A black-backed woddpecker emerges from his nest cavity in a severely-burned forest patch created by the Sugarloaf Fire of California.

New Documentary Gives Smokey Bear A New, Positive Message About Forest Fire

  • A new video documentary released this week describes the important positive ecological effects of high-severity forest fires.
  • High-severity forest fires, also called stand-replacing or crown fires, create rare and important wildlife habitat, and many species of plants and animals reach their highest abundances only in these blackened ‘snag forests’.
  • Fear of high-severity forest fires is often used to scare people into supporting ecologically damaging logging operations billed as ‘thinning to reduce fuels’ or ‘post-fire restoration,’ but these logging projects destroy important wildlife habitat and do not effectively protect homes or communities.

A short documentary film was released this week that gives the U.S. Forest Service spokes-bear, Smokey, a positive new message about forest fires in the American west. The video A New Message For Smokey describes how high-severity forest fires, also called stand-replacing or crown fires, create rare and important wildlife habitat. Most Americans can recite Smokey’s old slogan, but the filmmakers hope viewers will embrace the ecological truth behind a new credo, “Forest fire creates wildlife habitat.”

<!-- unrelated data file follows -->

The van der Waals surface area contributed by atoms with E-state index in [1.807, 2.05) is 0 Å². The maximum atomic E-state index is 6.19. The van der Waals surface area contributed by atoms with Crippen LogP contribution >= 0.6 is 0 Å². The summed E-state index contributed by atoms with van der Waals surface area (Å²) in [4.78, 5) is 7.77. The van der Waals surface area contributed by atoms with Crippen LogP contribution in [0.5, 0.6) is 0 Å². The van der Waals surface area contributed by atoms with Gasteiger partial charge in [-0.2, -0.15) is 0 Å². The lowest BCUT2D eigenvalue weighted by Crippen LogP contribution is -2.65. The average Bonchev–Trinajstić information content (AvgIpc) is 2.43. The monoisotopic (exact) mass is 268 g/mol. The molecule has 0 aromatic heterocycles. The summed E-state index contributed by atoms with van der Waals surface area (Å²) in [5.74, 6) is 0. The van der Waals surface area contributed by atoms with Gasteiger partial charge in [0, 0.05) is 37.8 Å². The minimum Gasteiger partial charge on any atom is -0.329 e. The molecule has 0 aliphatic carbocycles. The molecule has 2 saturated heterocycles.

Monica Bond, principal scientist at Wild Nature Institute and the film’s writer said, “Many species of plants and animals reach their highest abundances only in the blackened ‘snag forests’ created by stand-replacing forest fires, and this overwhelming positive response shows that high-severity crown fire has been a natural part of western forests for thousands of years. Unfortunately, the budget of the U.S. Forest Service is linked to logging and forest fire suppression, so they use forest fires to scare people into supporting ecologically damaging logging operations billed as ‘thinning to reduce fuels’ or ‘post-fire restoration,’ but these logging projects destroy important wildlife habitat and do not effectively protect homes or communities.”

The film was a co-production of two wildlife conservation organizations, the Wild Nature Institute, a scientific research and education organization, and Wild Lens, a video production company focused on addressing wildlife issues. Matthew Podolsky, president of Wild Lens said, “At Wild Lens we are always striving to produce content that can be used to positively influence the outcome of conservation issues.  We love our collaboration with the Wild Nature Institute because they share our passion for conservation, and understand the importance of conveying their scientific findings to a broad audience that goes beyond the scientific community. We hope that A New Message for Smokey will play a role in shifting the way people view forest fire, by demonstrating the ecological importance of the hottest, most intense wildfires.”

The film draws upon the body of scientific research accumulated over the past few decades that describes the normal and ecologically necessary nature of high-severity fire in western U.S. forests. A growing consensus among forest scientists has embraced the inevitability of stand-replacing fires, and how important and rare the resultant snag forests are to forest health and biodiversity. The many native plant and animal species that have positive responses to high-severity fire indicates that they evolved to take advantage of the ecological conditions created in stand-replacing fires. The best available science also has clearly demonstrated that homes and communities are best protected by maintaining defensible space within 100 feet around structures, while logging in the name of reducing forest fire risk is generally ineffective.

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